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Pope Francis: Person of the Year?

12/11/2013 3:36:00 PM
Jeffrey R. Anderson

Pope Francis as the “person of the year”? Time Magazine thinks so.

While Pope Francis has certainly distinguished himself from his predecessors by shedding the extravagant robes, choosing the guest house instead of the official papal apartment, and refusing standard Vatican security measures such as riding in the popemobile, what is less certain is whether the current Pope will set himself apart when it comes to the continuing child sex abuse scandal facing the Catholic Church. 

As a recent commentary in the Huffington Post points out, Pope Francis has yet to devote much, if any, attention to the clergy abuse crisis. He has briefly mentioned the need to show compassion to clergy abuse survivors but his speeches have fallen short of issuing apologies or offering to meet with survivors of abuse.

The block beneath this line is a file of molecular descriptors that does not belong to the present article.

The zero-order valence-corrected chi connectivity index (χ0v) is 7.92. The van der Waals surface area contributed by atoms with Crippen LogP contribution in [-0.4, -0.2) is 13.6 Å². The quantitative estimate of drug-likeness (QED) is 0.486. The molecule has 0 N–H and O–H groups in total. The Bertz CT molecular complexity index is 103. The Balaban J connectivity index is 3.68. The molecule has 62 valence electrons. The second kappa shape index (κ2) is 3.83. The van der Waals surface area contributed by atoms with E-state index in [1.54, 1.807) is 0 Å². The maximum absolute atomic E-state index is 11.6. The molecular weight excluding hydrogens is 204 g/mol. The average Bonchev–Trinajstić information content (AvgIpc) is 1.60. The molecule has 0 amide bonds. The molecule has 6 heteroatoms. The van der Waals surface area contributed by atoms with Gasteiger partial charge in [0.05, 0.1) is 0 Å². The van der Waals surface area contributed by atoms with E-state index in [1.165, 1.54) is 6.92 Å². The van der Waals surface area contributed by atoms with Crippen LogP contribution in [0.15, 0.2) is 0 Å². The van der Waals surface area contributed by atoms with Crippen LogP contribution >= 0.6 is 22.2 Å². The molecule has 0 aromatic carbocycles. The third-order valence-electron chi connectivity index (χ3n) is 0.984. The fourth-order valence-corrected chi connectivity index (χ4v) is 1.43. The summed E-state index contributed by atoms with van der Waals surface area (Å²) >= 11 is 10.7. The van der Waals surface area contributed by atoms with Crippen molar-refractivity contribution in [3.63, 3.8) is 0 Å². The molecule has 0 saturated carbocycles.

On December 5 the Vatican announced a new commission on sex abuse, a group created to study ways to better protect children and to offer suggested changes. 
Vague rhetoric from the top, calls for discussions of past actions, and weak suggestions to maybe make changes at some unspecified point in the future is simply not enough. Clergy sexual abuse is still a problem and Catholics now more than ever believe the Pope must address the abuse scandal. A recent poll found that 70% of Catholics think addressing the abuse scandal should be a top priority for Pope Francis – more than think spreading the faith and promoting traditional moral values are important goals.

Naming Pope Francis “person of the year” is premature at best. It is too early to tell whether Pope Francis will succeed in addressing American Catholics’ concerns and differentiate himself by acting to eliminate clergy sexual abuse.